The client is now connecting. You can check the state of the connection in your game loop to know when the connection is established. Note that later on, you will also want to detect disconnections and try to reconnect the client. Just like on the server, you also need to update the `Client` by calling the `AdvanceTime`, `ReceivePackets` and `SendPackets` methods.
For testing purposes, let's also send a `TestMessage` when the player presses a key:
```
void OnlineGameScreen::Update(float dt) {
// update client
m_client.AdvanceTime(m_client.GetTime() + dt);
m_client.ReceivePackets();
if (m_client.IsConnected()) {
ProcessMessages();
// ... do connected stuff ...
// send a message when space is pressed
if (KeyIsDown(Key::SPACE)) {
TestMessage* message = (TestMessage*)m_client.CreateMessage((int)GameMessageType::TEST);
message->m_data = 42;
m_client.SendMessage((int)GameChannel::RELIABLE, message);
}
}
m_client.SendPackets();
}
void OnlineGameScreen::ProcessMessages() {
for (int i = 0; i < m_connectionConfig.numChannels; i++) {
yojimbo::Message* message = m_client.ReceiveMessage(i);
while (message != NULL) {
ProcessMessage(message);
m_client.ReleaseMessage(message);
message = m_client.ReceiveMessage(i);
}
}
}
void OnlineGameScreen::ProcessMessage(yojimbo::Message* message) {
switch (message->GetType()) {
case (int)GameMessageType::TEST:
ProcessTestMessage((TestMessage*)message);
break;
default:
break;
}
}
void OnlineGameScreen::ProcessTestMessage(TestMessage* message) {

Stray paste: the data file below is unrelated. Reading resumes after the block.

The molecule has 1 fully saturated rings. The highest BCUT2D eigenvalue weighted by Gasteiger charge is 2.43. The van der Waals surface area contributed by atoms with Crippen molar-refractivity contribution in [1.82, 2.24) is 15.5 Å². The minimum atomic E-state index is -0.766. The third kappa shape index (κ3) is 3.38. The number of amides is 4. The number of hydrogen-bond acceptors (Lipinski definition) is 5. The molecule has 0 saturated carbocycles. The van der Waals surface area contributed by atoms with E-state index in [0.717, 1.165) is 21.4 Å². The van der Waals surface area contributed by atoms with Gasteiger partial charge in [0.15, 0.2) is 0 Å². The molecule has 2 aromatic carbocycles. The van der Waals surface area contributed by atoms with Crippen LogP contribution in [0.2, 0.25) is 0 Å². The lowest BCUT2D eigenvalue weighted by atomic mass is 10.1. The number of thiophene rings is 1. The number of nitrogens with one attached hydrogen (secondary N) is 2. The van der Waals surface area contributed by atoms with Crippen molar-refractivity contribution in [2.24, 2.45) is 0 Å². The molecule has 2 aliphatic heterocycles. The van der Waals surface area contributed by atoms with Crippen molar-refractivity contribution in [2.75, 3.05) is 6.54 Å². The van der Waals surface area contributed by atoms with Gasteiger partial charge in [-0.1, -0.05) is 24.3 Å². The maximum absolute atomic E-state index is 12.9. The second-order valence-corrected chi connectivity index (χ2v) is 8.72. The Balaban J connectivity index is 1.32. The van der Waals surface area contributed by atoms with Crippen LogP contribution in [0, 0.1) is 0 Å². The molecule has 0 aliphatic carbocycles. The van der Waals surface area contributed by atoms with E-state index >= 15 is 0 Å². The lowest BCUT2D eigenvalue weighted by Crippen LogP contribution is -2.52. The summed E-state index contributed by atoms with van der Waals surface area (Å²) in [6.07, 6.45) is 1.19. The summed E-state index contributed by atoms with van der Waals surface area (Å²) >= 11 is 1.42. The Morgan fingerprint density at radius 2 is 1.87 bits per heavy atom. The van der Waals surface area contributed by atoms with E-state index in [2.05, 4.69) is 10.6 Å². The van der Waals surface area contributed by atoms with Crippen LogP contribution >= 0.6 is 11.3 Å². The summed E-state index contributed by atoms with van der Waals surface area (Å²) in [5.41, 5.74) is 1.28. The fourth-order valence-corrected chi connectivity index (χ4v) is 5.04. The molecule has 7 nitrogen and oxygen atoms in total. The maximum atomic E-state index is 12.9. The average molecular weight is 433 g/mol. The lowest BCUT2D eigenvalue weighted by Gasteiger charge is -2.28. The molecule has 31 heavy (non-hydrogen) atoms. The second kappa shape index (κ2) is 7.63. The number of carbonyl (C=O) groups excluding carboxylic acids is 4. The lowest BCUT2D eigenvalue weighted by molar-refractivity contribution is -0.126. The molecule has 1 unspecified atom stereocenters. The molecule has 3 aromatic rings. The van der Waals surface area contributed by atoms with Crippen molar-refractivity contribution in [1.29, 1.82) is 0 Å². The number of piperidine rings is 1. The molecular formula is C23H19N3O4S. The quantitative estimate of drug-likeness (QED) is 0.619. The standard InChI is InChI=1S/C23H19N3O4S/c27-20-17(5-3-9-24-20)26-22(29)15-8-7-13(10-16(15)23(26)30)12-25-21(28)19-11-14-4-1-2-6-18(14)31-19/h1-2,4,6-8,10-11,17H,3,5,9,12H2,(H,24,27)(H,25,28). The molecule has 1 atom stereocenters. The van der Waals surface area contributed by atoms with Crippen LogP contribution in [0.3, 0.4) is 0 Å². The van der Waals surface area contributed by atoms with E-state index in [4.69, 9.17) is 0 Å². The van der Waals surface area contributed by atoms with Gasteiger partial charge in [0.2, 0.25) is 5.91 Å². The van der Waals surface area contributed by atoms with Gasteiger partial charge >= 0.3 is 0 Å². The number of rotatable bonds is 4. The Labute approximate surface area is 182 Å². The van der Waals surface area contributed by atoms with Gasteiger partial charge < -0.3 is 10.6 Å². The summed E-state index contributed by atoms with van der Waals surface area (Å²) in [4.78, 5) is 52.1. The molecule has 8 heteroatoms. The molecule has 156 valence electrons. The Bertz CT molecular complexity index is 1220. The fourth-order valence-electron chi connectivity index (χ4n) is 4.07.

std::cout << "Test message received from server with data " << message->m_data << std::endl;
}
```
The client now sends a `TestMessage` when a key is pressed and will also log to the console when receiving one. Let's change the server so that when it receives a `TestMessage` it will log to the console and answer the same message back to the client:
```
void GameServer::ProcessTestMessage(int clientIndex, TestMessage* message) {
std::cout << "Test message received from client " << clientIndex << " with data " << message->m_data << std::endl;
TestMessage* testMessage = (TestMessage*)m_server.CreateMessage(clientIndex, (int)GameMessageType::TEST);
testMessage->m_data = message->m_data;
m_server.SendMessage(clientIndex, (int)GameChannel::RELIABLE, testMessage);
}
```
Note that we used the `RELIABLE` channel here. We won't get into details but you will want to use the reliable channel for important and unfrequent messages such as initialization or chat messages and the unreliable channel for messages sent every frame like the game state.
You should now be able to run the server, run the client, have it connect to the server and send and receive test messages. Hopefully this guide gave you a better idea on how to get started using Yojimbo!